Stop the Scottish Government reducing support to vulnerable children in kinship care as part of the new Children and Young People Bill!
Please join our national demonstration at the Scottish Parliament from 12 – 2pm on 19th February 2014, to catch MSPs before they go into parliament for the Stage 3 debate on the Children and Young People Bill!! Bring placards and loud voices. This is one of our last chances to stop support being reduced as part of this Bill.
Also please sign our petition and/or cut and paste the letter below to send to your MSP. You can find your MSP and email them using this link, and then copying the letter below into the text box, with any alternations you want to make. Please send this to all your friends. We need as many letters and signatures as possible before the 19th Feb.
Read below to find out why this is so important..
Template letter to your MSP:
Insert your address and contact details here
Insert date here
Re: Objection to the proposed Kinship Care Order in the Children and Young People Bill and request to support an amendment.
Dear --insert MSP’s name here–,
I am writing to express my concern about the legislative measures in section 10 of the proposed Children and Young People Bill, which will create a Kinship Care Order as a new legal status and accompanying package of support for the majority of kinship care families. As you may be aware kinship carers themselves represented by the Scottish Kinship Care Alliance – the national body for kinship carers, and other organisations, are opposing these measures as they look likely to reduce the support for kinship care families in Scotland.
I am asking you, as my MSP, to raise this issue during the Stage 3 debate on the Bill on weds 19th February, to support the amendments submitted by Jayne Baxter MSP on kinship care, and to speak to the Minister for Children and Young People and the Bill team to ensure that these concerns are addressed and remedied before it is too late. If you want more information I can arrange for you to meet with kinship carers in your constituency to discuss this further.
It is worth noting that there are at least 20,000 kinship carers in Scotland (or 1 in 71 children in Scotland), and the majority of these suffer poverty and distress caused by taking on extra children according to the Buttle UK’s 2013 report ‘The Poor Relations’.
The Kinship Care Order as planned will reduce, or fail to increase, support for children in kinship care by:
a) Reducing the number of kinship children with Looked After status over the coming years, instead placing them on a Kinship Care Order which does not entitle them to the same level of support. The Financial memorandum openly states that this will save the Scottish Government and local authorities money over the coming years.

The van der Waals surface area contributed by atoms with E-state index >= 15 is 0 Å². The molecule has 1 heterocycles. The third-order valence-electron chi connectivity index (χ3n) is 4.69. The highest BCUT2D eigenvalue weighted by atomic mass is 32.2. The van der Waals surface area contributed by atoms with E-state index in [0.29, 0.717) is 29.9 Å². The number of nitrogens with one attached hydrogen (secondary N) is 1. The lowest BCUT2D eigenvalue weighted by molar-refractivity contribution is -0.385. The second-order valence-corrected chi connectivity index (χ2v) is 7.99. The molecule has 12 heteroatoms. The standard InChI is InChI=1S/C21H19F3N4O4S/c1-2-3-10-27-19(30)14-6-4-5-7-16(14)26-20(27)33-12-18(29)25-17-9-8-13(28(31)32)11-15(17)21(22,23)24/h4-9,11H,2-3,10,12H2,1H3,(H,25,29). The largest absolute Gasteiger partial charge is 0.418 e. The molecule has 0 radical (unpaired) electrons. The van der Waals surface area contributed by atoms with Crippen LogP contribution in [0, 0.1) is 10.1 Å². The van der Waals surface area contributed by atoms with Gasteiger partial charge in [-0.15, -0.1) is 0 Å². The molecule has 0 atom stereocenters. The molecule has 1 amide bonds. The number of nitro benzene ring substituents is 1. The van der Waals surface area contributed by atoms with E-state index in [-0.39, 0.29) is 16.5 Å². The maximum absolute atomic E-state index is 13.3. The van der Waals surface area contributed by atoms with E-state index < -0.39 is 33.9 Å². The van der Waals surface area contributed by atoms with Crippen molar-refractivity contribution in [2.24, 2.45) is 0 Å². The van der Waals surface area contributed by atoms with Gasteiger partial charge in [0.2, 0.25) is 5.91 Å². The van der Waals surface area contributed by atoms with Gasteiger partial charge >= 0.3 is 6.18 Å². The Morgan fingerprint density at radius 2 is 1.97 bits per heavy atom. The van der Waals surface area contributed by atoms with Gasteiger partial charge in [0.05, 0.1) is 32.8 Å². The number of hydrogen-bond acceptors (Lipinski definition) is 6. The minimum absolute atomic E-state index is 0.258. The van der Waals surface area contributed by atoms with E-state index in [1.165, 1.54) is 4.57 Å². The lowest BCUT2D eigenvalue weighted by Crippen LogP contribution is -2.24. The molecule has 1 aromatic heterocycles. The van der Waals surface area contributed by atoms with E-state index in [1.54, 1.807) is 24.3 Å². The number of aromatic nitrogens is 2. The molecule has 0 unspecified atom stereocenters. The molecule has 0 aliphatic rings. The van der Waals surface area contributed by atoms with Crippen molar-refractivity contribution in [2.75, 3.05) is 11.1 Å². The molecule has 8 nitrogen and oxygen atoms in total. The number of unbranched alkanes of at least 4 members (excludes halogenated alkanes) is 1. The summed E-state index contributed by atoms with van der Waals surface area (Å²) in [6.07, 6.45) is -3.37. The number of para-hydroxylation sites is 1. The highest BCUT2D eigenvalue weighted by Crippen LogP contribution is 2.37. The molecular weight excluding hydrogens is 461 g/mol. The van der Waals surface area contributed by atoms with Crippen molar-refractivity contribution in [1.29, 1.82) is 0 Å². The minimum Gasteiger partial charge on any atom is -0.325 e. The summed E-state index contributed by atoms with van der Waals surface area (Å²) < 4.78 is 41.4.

b) Limiting the number of kinship care placements which can receive financial support, start up grants and support with the court costs of obtaining an order.
c) Failing to ensure that often traumatised kinship care children have priority access to psychological and educational support, which Looked After status currently entitles them to.
d) Failing to ensure that Local Authorities provide a minimum financial allowance to all kinship care families to provide for the basic costs of childcare.
Kinship Carers have asserted, and I very much agree, that support for kinship care children needs to be increased and made equitable across Scotland, not reduced or kept at the current inadequate level. Kinship children should not have a worse life-chance than those in other forms of care, and should have access to same support services in recognition of the comparable need of these children to those in foster and residential care. Basic financial support to keep these families out of poverty should also be provided at a fair and equitable rate across Scotland. Support should be given according to the child’s need not the legal status of the kinship care arrangement.
Without this basic support children in kinship care are being stigmatised, discriminated against, excluded from school due to behavioural difficulties caused by unrecognised traumas, and left in poverty as their carers struggle to cope. This situation is unjust and counter productive as it is a disincentive to others to become kinship carers for vulnerable children in their family, putting a greater pressure on the taxpayer by increasing the need for foster and residential care services.
I look forward to hearing back from you on this matter and hope you will address the issue an support Jayne Baxter’s amendment on the 19th February.
Insert your name here